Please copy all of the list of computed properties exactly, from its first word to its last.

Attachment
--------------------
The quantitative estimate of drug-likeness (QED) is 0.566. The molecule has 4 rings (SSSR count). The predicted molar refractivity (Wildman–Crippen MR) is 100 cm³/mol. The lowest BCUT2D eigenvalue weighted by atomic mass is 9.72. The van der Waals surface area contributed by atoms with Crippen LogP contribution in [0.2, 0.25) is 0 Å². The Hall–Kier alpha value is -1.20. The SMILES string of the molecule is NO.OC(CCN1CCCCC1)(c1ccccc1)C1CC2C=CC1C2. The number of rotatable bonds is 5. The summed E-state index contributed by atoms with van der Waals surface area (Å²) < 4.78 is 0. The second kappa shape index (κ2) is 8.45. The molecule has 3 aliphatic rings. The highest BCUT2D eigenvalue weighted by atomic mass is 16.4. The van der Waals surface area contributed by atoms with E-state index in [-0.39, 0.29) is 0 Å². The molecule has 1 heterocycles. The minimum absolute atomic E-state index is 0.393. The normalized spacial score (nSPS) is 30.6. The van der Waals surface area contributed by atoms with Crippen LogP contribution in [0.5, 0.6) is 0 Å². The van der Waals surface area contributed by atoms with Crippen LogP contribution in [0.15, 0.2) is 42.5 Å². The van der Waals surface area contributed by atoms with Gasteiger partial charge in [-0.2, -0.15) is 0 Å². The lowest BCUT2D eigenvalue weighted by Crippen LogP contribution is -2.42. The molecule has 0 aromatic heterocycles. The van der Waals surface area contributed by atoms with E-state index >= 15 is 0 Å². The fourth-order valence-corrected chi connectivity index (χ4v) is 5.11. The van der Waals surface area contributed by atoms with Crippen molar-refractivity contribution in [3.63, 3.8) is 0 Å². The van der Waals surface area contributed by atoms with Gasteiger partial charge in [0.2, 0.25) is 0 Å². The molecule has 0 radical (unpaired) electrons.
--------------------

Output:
The quantitative estimate of drug-likeness (QED) is 0.566. The molecule has 4 rings (SSSR count). The predicted molar refractivity (Wildman–Crippen MR) is 100 cm³/mol. The lowest BCUT2D eigenvalue weighted by atomic mass is 9.72. The van der Waals surface area contributed by atoms with Crippen LogP contribution in [0.2, 0.25) is 0 Å². The Hall–Kier alpha value is -1.20. The SMILES string of the molecule is NO.OC(CCN1CCCCC1)(c1ccccc1)C1CC2C=CC1C2. The number of rotatable bonds is 5. The summed E-state index contributed by atoms with van der Waals surface area (Å²) < 4.78 is 0. The second kappa shape index (κ2) is 8.45. The molecule has 3 aliphatic rings. The highest BCUT2D eigenvalue weighted by atomic mass is 16.4. The van der Waals surface area contributed by atoms with E-state index in [-0.39, 0.29) is 0 Å². The molecule has 1 heterocycles. The minimum absolute atomic E-state index is 0.393. The normalized spacial score (nSPS) is 30.6. The van der Waals surface area contributed by atoms with Crippen LogP contribution in [0.5, 0.6) is 0 Å². The van der Waals surface area contributed by atoms with Crippen LogP contribution in [0.15, 0.2) is 42.5 Å². The van der Waals surface area contributed by atoms with Gasteiger partial charge in [-0.2, -0.15) is 0 Å². The lowest BCUT2D eigenvalue weighted by Crippen LogP contribution is -2.42. The molecule has 0 aromatic heterocycles. The van der Waals surface area contributed by atoms with E-state index >= 15 is 0 Å². The fourth-order valence-corrected chi connectivity index (χ4v) is 5.11. The van der Waals surface area contributed by atoms with Crippen molar-refractivity contribution in [3.63, 3.8) is 0 Å². The van der Waals surface area contributed by atoms with Gasteiger partial charge in [0.2, 0.25) is 0 Å². The molecule has 0 radical (unpaired) electrons.